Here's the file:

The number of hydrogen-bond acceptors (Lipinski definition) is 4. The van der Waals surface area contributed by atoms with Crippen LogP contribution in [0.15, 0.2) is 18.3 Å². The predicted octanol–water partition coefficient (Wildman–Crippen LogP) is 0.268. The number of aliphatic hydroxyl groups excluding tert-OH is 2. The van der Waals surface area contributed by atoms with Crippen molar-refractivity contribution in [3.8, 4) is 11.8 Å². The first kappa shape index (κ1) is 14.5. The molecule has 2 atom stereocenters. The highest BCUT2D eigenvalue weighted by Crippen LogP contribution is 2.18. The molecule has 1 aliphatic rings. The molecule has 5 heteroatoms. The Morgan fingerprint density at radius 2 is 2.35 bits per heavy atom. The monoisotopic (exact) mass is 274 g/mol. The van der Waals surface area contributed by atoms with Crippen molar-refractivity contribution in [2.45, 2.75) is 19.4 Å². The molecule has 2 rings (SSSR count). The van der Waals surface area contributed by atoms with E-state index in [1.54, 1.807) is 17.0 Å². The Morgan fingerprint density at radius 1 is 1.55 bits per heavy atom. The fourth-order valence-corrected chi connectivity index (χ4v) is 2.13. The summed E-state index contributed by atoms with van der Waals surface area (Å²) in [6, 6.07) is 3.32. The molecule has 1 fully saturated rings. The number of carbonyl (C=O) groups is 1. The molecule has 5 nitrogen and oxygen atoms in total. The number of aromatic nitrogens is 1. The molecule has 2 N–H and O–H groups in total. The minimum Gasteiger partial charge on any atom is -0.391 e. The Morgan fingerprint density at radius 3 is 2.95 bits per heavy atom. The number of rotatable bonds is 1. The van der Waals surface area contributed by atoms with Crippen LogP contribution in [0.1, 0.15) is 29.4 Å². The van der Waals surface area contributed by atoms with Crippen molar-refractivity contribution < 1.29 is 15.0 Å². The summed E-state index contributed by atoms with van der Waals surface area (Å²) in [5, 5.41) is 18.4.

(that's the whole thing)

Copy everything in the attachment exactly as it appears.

The number of hydrogen-bond acceptors (Lipinski definition) is 4. The van der Waals surface area contributed by atoms with Crippen LogP contribution in [0.15, 0.2) is 18.3 Å². The predicted octanol–water partition coefficient (Wildman–Crippen LogP) is 0.268. The number of aliphatic hydroxyl groups excluding tert-OH is 2. The van der Waals surface area contributed by atoms with Crippen molar-refractivity contribution in [3.8, 4) is 11.8 Å². The first kappa shape index (κ1) is 14.5. The molecule has 2 atom stereocenters. The highest BCUT2D eigenvalue weighted by Crippen LogP contribution is 2.18. The molecule has 1 aliphatic rings. The molecule has 5 heteroatoms. The Morgan fingerprint density at radius 2 is 2.35 bits per heavy atom. The monoisotopic (exact) mass is 274 g/mol. The van der Waals surface area contributed by atoms with Crippen molar-refractivity contribution in [2.45, 2.75) is 19.4 Å². The molecule has 2 rings (SSSR count). The van der Waals surface area contributed by atoms with E-state index in [1.54, 1.807) is 17.0 Å². The Morgan fingerprint density at radius 1 is 1.55 bits per heavy atom. The fourth-order valence-corrected chi connectivity index (χ4v) is 2.13. The summed E-state index contributed by atoms with van der Waals surface area (Å²) in [6, 6.07) is 3.32. The molecule has 1 fully saturated rings. The number of carbonyl (C=O) groups is 1. The molecule has 5 nitrogen and oxygen atoms in total. The number of aromatic nitrogens is 1. The molecule has 2 N–H and O–H groups in total. The minimum Gasteiger partial charge on any atom is -0.391 e. The Morgan fingerprint density at radius 3 is 2.95 bits per heavy atom. The number of rotatable bonds is 1. The van der Waals surface area contributed by atoms with Crippen LogP contribution in [0.1, 0.15) is 29.4 Å². The van der Waals surface area contributed by atoms with Crippen molar-refractivity contribution < 1.29 is 15.0 Å². The summed E-state index contributed by atoms with van der Waals surface area (Å²) in [5, 5.41) is 18.4.